roun·​del | \ ˈrau̇n-dᵊl How to pronounce roundel (audio) \

Definition of roundel

1 : a round figure or object (such as a circular panel, window, or niche)
b : an English modified rondeau

Synonyms for roundel


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Examples of roundel in a Sentence

the windows in the colonial-era statehouse are roundels
Recent Examples on the Web Other visual touches that tie Ford’s 2022 car to the one from 1966 include a matte roundel showing the number five and made of carbon fiber on the door panels. Sebastian Blanco, Car and Driver, 9 Apr. 2022 The right side of the helmets and the shoulders of the jerseys display the roundel. Mark Heim |, al, 11 Dec. 2021 The new emblem—inspired by the classic BMW Motorsport logo—will replace the standard blue and white roundel on the vehicle's front and rear and on the wheel hubs. Sebastian Blanco, Car and Driver, 27 Nov. 2021 The popular roundel crest has been eschewed in favor of a pennant-style shield, which is actually a nod to the shape of the Ohio state flag. Demetrius Bell, Forbes, 10 May 2021 The Warthog also features the U.S. Army Air Force roundel painted on each of the engine nacelles housing the TF-34 engines. Kyle Mizokami, Popular Mechanics, 11 Mar. 2021 One of the most important details of the painting is the roundel that the young man holds. Town & Country, 21 Jan. 2021 But when and why the roundel was added remain points of contention. Nora Mcgreevy, Smithsonian Magazine, 25 Sep. 2020 Botticelli painted the noble sitter but the roundel — a circular disc used as a symbol — depicts a saint and is an original 14th-century work attributed to the Sienese painter Bartolommeo Bulgarini. Mark Kennedy, USA TODAY, 24 Sep. 2020 See More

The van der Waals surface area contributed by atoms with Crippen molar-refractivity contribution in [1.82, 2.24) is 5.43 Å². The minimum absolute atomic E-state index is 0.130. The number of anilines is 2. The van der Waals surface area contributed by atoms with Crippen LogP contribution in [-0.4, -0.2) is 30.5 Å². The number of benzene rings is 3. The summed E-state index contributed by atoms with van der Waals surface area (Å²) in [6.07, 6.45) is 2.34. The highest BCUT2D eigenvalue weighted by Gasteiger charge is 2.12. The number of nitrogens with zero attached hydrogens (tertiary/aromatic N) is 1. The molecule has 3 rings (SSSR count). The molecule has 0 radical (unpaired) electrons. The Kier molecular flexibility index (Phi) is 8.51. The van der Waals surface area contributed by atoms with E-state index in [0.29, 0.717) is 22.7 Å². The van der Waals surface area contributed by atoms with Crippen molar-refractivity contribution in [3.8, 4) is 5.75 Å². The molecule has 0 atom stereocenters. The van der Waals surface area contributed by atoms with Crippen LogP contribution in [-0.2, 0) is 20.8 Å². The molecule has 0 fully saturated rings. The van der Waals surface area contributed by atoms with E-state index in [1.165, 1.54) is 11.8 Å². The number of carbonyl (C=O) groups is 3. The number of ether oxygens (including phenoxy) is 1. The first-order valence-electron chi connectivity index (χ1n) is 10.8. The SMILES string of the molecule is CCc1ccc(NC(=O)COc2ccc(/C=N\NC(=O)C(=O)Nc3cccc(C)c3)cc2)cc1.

These example sentences are selected automatically from various online news sources to reflect current usage of the word 'roundel.' Views expressed in the examples do not represent the opinion of Merriam-Webster or its editors. Send us feedback.

First Known Use of roundel

14th century, in the meaning defined at sense 1

History and Etymology for roundel

Middle English, from Anglo-French rondel, roundel, from rund round — more at round

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The first known use of roundel was in the 14th century

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Dictionary Entries Near roundel

rounded binary form



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Cite this Entry

“Roundel.” Dictionary, Merriam-Webster, Accessed 13 Aug. 2022.

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